An EAB member shared that generative AI is the greatest unknown. The use cases are compelling, but it’s difficult to know how traditional foundational capabilities apply in a structural role, they stated.
The Key Role of Automated Data Access Management
Given these challenges, data access governance is more important than ever, Jason stated.
An EAB member stated that compliance is a big driver in the financial services sector. But, they still want to do analytics and AI. And companies are often resource constrained, so it becomes a delicate balance between data information security and data engineering. Having a single point of collaboration and putting that in the hands of one team would help streamline those processes, they felt.
Another EAB member concurred, stating that they want to continue to democratize data analytics and AI across the business rather than keep it tightly centralized, as it’s seen as a key enabler. But with great freedom comes great responsibility, they noted.
On the one side you want to have governance, stated another EAB member, but on the other side you want to provide access, and enable self-service access management. The capabilities provided by a data marketplace are becoming more relevant, they opined. A different EAB member indicated that a unified approach in which data access management is integrated with data cataloging and metadata can help drive more automation and simplify workflows.
Automation makes a big difference, Brett agreed. Defining and documenting policies is not enough; you have to automate policy enforcement across the data landscape. To do that successfully, you need to decouple policy definition from enforcement — define once, and enforce across data platforms, tools, consumption patterns and even organizational boundaries. By separating policy definition from policy enforcement, you can have one central policy manager.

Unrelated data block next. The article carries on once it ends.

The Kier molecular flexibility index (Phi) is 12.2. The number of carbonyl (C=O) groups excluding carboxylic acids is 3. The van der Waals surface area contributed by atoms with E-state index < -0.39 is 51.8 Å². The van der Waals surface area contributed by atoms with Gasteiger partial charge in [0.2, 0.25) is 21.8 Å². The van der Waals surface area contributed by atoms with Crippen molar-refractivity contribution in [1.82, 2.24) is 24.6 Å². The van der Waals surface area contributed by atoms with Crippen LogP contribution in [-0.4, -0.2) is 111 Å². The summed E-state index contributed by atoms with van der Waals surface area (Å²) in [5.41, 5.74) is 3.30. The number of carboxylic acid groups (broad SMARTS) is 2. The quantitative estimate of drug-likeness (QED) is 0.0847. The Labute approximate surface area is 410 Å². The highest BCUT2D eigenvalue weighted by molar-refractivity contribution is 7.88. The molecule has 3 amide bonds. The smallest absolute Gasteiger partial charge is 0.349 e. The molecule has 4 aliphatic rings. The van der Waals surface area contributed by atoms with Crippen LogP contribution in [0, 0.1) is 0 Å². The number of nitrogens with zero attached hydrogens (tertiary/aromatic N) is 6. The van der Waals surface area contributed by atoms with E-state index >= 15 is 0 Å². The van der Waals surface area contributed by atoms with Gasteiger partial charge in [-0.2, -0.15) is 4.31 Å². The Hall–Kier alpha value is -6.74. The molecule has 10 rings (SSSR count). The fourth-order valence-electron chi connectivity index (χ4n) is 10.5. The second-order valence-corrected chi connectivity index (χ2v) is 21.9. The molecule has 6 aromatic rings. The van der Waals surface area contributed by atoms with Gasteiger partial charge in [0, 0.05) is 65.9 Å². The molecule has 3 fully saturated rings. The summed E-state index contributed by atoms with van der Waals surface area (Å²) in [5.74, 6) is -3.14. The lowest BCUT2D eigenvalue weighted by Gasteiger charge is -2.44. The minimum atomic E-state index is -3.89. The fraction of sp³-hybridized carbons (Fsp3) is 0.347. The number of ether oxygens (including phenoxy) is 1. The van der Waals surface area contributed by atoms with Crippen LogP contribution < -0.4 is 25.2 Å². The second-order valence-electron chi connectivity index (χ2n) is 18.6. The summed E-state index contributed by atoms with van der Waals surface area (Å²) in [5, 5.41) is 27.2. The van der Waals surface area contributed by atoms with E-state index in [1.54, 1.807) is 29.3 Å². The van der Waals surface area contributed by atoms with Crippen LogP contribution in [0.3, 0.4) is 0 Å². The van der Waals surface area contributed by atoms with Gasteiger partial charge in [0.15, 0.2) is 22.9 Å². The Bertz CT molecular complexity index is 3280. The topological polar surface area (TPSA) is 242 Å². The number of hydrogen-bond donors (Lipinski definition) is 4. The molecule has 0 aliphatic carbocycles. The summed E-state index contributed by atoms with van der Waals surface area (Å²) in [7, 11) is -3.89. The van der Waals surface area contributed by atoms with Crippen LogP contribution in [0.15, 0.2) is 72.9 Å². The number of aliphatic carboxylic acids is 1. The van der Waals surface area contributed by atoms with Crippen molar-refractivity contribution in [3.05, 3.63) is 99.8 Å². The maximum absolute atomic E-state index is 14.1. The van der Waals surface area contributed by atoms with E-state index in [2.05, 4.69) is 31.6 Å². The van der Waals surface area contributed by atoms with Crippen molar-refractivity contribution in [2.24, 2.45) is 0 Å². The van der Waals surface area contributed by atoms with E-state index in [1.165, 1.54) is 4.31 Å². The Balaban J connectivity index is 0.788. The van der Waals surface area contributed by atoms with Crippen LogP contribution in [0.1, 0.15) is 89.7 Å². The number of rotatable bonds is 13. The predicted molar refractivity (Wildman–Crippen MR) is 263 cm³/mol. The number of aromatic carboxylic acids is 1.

Data access control must be based on multiple factors like identity, location, usage context, risk scores, etc. and should be extensible to handle diverse scenarios. Having attribute-based rules, as opposed to role-based access controls, can enable you to overcome the need for approval from multiple parties to share sensitive data. You can also make fewer copies of data. If you can provision the same data product but base it on an individual’s access right, you can mask or obfuscate certain portions of the data product as needed.
We’re trying to move data access across the organization, not in data silos, an EAB member shared. When you get down to the field level, many care only about a small 5% of their data. Being able to automate 95% of access to that data leads to much more reuse of data.
This approach can result in enormous savings and greater efficiency. For example, I shared how a Japanese bank recently identified third-party data sets for which they had paid millions of dollars but that no one was using.
In summary, EAB members believe risk and compliance and data democratization for analytics and AI are top use cases for data access management. To learn more about the advantages Informatica technology brings, join the virtual edition of our Informatica World Tour. Register now.